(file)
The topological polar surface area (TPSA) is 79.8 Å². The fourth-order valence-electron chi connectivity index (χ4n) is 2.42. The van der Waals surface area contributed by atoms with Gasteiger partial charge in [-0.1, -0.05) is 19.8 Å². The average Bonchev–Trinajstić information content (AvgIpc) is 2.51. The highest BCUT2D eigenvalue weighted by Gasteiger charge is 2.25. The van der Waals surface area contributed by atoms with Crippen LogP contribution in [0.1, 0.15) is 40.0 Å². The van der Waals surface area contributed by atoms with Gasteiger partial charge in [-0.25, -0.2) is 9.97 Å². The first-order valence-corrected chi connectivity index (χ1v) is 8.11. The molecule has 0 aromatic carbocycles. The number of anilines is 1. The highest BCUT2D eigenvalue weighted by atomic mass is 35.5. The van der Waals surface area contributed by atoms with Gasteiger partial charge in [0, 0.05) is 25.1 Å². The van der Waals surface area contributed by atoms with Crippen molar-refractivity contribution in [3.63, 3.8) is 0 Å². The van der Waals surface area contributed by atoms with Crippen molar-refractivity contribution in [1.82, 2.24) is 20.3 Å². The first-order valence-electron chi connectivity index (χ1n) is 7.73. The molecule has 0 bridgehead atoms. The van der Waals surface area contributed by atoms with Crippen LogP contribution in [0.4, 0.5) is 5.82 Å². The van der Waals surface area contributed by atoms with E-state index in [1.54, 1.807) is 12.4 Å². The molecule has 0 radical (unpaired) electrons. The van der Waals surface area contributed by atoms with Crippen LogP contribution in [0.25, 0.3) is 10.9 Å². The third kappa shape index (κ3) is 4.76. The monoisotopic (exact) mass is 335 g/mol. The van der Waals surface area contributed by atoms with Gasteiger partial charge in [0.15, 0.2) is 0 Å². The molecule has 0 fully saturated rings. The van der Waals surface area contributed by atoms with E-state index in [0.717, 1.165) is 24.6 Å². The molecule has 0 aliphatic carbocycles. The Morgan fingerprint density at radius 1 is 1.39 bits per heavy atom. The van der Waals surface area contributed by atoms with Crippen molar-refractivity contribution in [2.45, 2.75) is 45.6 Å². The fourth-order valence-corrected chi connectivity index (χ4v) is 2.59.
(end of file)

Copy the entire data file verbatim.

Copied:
The topological polar surface area (TPSA) is 79.8 Å². The fourth-order valence-electron chi connectivity index (χ4n) is 2.42. The van der Waals surface area contributed by atoms with Gasteiger partial charge in [-0.1, -0.05) is 19.8 Å². The average Bonchev–Trinajstić information content (AvgIpc) is 2.51. The highest BCUT2D eigenvalue weighted by Gasteiger charge is 2.25. The van der Waals surface area contributed by atoms with Crippen LogP contribution in [0.1, 0.15) is 40.0 Å². The van der Waals surface area contributed by atoms with Gasteiger partial charge in [-0.25, -0.2) is 9.97 Å². The first-order valence-corrected chi connectivity index (χ1v) is 8.11. The molecule has 0 aromatic carbocycles. The number of anilines is 1. The highest BCUT2D eigenvalue weighted by atomic mass is 35.5. The van der Waals surface area contributed by atoms with Gasteiger partial charge in [0, 0.05) is 25.1 Å². The van der Waals surface area contributed by atoms with Crippen molar-refractivity contribution in [3.63, 3.8) is 0 Å². The van der Waals surface area contributed by atoms with Crippen molar-refractivity contribution in [1.82, 2.24) is 20.3 Å². The first-order valence-electron chi connectivity index (χ1n) is 7.73. The molecule has 0 bridgehead atoms. The van der Waals surface area contributed by atoms with Crippen LogP contribution in [0.4, 0.5) is 5.82 Å². The van der Waals surface area contributed by atoms with E-state index in [1.54, 1.807) is 12.4 Å². The molecule has 0 radical (unpaired) electrons. The van der Waals surface area contributed by atoms with Crippen LogP contribution in [0.25, 0.3) is 10.9 Å². The third kappa shape index (κ3) is 4.76. The monoisotopic (exact) mass is 335 g/mol. The van der Waals surface area contributed by atoms with Gasteiger partial charge in [0.15, 0.2) is 0 Å². The molecule has 0 fully saturated rings. The van der Waals surface area contributed by atoms with E-state index in [0.717, 1.165) is 24.6 Å². The molecule has 0 aliphatic carbocycles. The Morgan fingerprint density at radius 1 is 1.39 bits per heavy atom. The van der Waals surface area contributed by atoms with Crippen molar-refractivity contribution in [2.45, 2.75) is 45.6 Å². The fourth-order valence-corrected chi connectivity index (χ4v) is 2.59.